Since their inception, blockchains have attracted a great deal of interest, and many industries and businesses have been profoundly affected by this technology. Also, a lot of money has been spent on R&D projects – primarily in the FinTech sphere – from financial institutions that see a real possibility for Bitcoin and other cryptocurrencies to cut the lucrative transactional banking fees.
According to Jeetendra Kumar, founder of the Transcoding Platform blockchain based Transcodium, “The financial system is going through a revolution, the blockchain is refreshing old banking traditions, and cryptocurrency has made transactions more transparent, more global and more efficient than ever before.”
In the blockchain era, there’s no need for trusted third parties: blockchain is a valuable trust system itself. In-fact, blockchain creates real-time transparency and a permanent audit trail of every transaction across every network distributed over thousands of computers. This makes it almost impossible to hack. It also time-stamps and geo-stamps every transaction creating an audit trail regulators and everyone else can love (and can’t dispute).”
Unlike traditional transactions, there’s no need to check and recheck paperwork, because the blockchain delivers the guarantees of authenticity and accuracy. Just as Bitcoin removes the need for cash or third-party banks to provide security, the blockchain eliminates the need for physical transaction proofs like goods receive notes or other types of documentation.
Bitcoin and blockchain have reinvented and democratized money and have drastically reduced the time to make money transfers. You don’t longer need to wait days or weeks to transfer money across borders paying a considerable fee; with cryptocurrency, you can complete the same transaction in a few minutes. Also, in Bitcoin, as well as Altcoins, all of the transactions are held on a single ledger that anyone can see; this represents the only version of the truth. Thus, the blockchain serves as a database containing all the records or blocks of the historical transactions shared into a network of people.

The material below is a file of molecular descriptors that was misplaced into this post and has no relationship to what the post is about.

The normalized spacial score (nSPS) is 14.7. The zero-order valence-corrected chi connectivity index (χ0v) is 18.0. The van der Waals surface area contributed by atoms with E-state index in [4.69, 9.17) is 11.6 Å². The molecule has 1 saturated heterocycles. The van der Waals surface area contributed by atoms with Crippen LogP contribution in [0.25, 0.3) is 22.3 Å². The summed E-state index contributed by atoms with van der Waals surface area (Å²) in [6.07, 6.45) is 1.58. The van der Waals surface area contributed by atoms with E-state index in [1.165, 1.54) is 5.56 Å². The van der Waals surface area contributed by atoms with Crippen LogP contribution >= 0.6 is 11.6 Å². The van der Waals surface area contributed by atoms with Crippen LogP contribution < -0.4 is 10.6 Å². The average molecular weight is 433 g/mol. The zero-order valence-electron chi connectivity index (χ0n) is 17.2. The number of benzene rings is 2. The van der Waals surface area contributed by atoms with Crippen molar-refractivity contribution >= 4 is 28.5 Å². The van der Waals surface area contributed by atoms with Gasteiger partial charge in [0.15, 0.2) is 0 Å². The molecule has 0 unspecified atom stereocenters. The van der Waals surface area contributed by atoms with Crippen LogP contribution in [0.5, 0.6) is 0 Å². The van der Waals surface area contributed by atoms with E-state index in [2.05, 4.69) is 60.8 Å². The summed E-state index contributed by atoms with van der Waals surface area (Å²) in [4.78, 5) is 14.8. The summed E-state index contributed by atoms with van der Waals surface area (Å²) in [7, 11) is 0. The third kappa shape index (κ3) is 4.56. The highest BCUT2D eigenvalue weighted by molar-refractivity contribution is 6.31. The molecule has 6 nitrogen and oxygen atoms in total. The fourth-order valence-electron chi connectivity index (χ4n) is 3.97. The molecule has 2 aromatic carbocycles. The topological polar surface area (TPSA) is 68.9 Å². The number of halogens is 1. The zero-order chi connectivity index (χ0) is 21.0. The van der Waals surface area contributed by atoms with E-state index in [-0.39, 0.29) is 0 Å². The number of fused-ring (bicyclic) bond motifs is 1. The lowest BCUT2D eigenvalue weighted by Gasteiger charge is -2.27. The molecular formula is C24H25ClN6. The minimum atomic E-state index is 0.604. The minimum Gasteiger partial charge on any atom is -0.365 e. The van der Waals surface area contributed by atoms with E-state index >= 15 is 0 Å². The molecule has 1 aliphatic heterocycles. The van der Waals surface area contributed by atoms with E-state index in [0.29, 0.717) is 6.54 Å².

With blockchain-based transactions no money changes hands, and the ledger is only updated with the consensus of the network. Each block record represents the status of the ledger at a specific point in time; each block is created when the network reaches a consensus on updates, meaning that they all agree that the update is valid. When this happens, each block is linked to its chronological predecessor using powerful mathematical encryption, which guarantees the authenticity of the historical records.
Blockchain, in a business-to-business environment, truly represents a revolution. In a traditional purchasing process, the whole process starts with the creation of a purchase order, then a physical or electronic contract that translates into a sales order, delivery note, bank transfer, proof of purchase, etc. This process requires a great deal of effort to verify that all conditions match. But instead, using a blockchain system would make the whole process faster and more efficient. In doing this, everything would still start off with a purchase order, but this time, it is initiated in the blockchain that would keep track of it for all of its execution. In this way, everyone in the network would have in clear what was ordered, the terms of its delivery, and basically every single detail regarding that event.
Of course, in this blockchain scenario, you wouldn’t need an invoice. An invoice is only required to confirm that the two previous events have occurred, but if you used something like a smart contract – one of the leading features of the altcoin blockchain Etherium – you get an instant confirmation if all the conditions stated in the order have been fulfilled.